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What is Overwriting?

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  • Written By: Mary McMahon
  • Edited By: O. Wallace
  • Last Modified Date: 12 February 2020
  • Copyright Protected:
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    Conjecture Corporation
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Overwriting is a practice in which someone sells a large number of options which are believed to be valued incorrectly. The goal of the overwriter is that the people who buy the options do not exercise them, allowing the overwriter to profit. If, on the other hand, the overwriter's strategy is not correct, she or he can run into trouble. This tactic is generally used by people with a great deal of experience in the options market, as well as access to funds or stocks to make good on the options in the event that they are exercised.

People who engage in overwriting can sell either call or put options. In a call option, the person who purchases the option has the right to buy stocks at a set price. Put options allow investors to sell stock at a set price. For the person selling the options, if the buyer fails to exercise the option, the seller pockets the price of the options contract and profits from the deal. Overwriting involves betting on an assumption that the options will not be exercised.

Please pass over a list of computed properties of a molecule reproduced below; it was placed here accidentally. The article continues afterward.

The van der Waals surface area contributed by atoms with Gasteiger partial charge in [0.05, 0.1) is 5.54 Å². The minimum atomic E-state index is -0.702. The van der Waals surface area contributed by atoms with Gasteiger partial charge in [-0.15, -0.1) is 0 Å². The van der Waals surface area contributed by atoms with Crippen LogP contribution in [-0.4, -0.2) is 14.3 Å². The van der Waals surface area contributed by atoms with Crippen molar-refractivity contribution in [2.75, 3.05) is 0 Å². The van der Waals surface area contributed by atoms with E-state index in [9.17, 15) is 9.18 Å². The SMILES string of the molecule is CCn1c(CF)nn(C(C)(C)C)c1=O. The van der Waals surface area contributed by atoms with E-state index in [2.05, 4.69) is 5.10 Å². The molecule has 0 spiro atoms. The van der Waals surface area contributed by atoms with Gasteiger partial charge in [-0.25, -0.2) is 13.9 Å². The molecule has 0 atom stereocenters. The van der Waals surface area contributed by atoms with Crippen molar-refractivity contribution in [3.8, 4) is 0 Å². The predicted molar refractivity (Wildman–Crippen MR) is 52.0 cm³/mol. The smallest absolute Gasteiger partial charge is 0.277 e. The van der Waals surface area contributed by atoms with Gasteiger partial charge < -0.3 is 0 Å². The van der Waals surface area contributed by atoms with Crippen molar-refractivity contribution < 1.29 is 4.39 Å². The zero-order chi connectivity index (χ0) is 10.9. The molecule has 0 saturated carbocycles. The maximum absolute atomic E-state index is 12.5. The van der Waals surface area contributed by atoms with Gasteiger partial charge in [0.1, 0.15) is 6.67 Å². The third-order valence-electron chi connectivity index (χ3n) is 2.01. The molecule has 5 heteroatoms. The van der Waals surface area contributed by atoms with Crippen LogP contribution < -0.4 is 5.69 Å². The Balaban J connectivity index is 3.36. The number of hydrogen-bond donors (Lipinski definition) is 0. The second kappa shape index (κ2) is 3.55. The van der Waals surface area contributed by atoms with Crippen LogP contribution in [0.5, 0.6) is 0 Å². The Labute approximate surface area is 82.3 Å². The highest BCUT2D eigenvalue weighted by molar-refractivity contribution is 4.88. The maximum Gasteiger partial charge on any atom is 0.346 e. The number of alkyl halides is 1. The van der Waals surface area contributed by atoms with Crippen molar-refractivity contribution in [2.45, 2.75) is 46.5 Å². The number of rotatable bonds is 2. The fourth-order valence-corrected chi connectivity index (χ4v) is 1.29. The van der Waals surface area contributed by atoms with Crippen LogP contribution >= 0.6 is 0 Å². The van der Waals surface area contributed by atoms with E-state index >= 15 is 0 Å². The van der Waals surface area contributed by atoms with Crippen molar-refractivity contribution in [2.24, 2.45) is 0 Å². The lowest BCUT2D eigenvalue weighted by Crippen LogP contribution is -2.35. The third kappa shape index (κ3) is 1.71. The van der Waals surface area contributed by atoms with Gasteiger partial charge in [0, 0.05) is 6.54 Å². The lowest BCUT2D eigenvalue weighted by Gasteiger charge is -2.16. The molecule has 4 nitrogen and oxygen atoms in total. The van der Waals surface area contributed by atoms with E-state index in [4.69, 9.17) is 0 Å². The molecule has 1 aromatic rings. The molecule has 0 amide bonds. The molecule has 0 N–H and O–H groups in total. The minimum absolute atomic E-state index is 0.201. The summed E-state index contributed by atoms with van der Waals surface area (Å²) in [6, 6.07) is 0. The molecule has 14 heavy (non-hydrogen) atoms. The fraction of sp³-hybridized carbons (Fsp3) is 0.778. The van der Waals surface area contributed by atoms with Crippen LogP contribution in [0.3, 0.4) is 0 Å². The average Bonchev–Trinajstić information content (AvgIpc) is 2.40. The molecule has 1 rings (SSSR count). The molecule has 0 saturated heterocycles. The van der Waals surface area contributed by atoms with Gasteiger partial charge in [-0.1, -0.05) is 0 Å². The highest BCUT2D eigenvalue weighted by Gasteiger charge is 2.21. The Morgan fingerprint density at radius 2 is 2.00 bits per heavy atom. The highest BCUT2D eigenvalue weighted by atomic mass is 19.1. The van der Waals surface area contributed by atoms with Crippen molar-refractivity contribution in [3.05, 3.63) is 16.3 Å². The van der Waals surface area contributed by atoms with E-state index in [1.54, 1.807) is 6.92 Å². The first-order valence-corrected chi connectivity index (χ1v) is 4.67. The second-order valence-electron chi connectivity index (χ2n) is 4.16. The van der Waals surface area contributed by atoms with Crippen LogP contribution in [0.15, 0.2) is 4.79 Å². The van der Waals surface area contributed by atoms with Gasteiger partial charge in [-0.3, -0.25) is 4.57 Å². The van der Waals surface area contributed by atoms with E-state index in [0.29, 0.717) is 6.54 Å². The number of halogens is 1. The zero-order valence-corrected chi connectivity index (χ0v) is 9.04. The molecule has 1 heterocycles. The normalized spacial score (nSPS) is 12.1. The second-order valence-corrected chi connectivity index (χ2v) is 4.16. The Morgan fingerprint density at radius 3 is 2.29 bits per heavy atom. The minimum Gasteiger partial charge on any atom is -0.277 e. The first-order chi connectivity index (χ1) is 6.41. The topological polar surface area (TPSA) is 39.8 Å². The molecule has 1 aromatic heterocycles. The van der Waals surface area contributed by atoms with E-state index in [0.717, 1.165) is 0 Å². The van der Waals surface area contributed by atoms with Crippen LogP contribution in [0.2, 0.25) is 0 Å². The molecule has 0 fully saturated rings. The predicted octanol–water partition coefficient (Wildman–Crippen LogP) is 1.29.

If someone believes that options are over or undervalued, overwriting may be used to capitalize on this mistaken value. Someone could, for example, sell overvalued call options or undervalued put options. The person purchasing the options also takes a gamble when buying the options. For example, someone may believe that a call option is not actually overvalued and buy the option with the intent of exercising it.

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Options are traded heavily on markets and exchanges all over the world. There are a variety of investment strategies involving options and they come with varying degrees of risk. Trading in options requires familiarity with contracts, an understanding of how the market works, and an ability to make predictions about the direction in which the market is headed.

Speculating in options with activities like overwriting can be dangerous. One problem which can arise is that the speculator may not have enough funds or options to cover an options contract and be unable to access these resources when they are needed. While there are measures in place which are designed to prevent dangerous speculation, it can be difficult to control all aspects of the options trading community, and as a result people who are inexperienced or people who simply make the wrong decision, even with the benefit of experience, can flounder in the wake of a bad deal.

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